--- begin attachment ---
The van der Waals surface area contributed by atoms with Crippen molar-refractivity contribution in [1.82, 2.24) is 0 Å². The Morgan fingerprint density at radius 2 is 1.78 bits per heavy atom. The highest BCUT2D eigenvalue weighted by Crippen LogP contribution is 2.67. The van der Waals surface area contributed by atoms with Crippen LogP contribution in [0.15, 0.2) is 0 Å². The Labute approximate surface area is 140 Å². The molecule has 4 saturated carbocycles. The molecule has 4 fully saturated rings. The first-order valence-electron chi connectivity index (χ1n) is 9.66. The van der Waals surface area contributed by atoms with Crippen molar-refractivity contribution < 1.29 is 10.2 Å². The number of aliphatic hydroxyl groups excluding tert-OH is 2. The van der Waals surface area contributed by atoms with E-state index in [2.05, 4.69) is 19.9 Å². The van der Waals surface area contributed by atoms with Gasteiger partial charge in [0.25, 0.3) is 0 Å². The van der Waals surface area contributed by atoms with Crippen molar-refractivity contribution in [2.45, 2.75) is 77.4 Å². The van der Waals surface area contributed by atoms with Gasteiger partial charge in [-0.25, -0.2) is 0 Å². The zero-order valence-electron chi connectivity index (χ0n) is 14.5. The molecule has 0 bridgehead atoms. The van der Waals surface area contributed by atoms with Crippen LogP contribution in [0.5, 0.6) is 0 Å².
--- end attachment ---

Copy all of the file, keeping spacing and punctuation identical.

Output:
The van der Waals surface area contributed by atoms with Crippen molar-refractivity contribution in [1.82, 2.24) is 0 Å². The Morgan fingerprint density at radius 2 is 1.78 bits per heavy atom. The highest BCUT2D eigenvalue weighted by Crippen LogP contribution is 2.67. The van der Waals surface area contributed by atoms with Crippen LogP contribution in [0.15, 0.2) is 0 Å². The Labute approximate surface area is 140 Å². The molecule has 4 saturated carbocycles. The molecule has 4 fully saturated rings. The first-order valence-electron chi connectivity index (χ1n) is 9.66. The van der Waals surface area contributed by atoms with Crippen molar-refractivity contribution < 1.29 is 10.2 Å². The number of aliphatic hydroxyl groups excluding tert-OH is 2. The van der Waals surface area contributed by atoms with E-state index in [2.05, 4.69) is 19.9 Å². The van der Waals surface area contributed by atoms with Gasteiger partial charge in [0.25, 0.3) is 0 Å². The van der Waals surface area contributed by atoms with Crippen molar-refractivity contribution in [2.45, 2.75) is 77.4 Å². The van der Waals surface area contributed by atoms with Gasteiger partial charge in [-0.25, -0.2) is 0 Å². The zero-order valence-electron chi connectivity index (χ0n) is 14.5. The molecule has 0 bridgehead atoms. The van der Waals surface area contributed by atoms with Crippen LogP contribution in [0.5, 0.6) is 0 Å².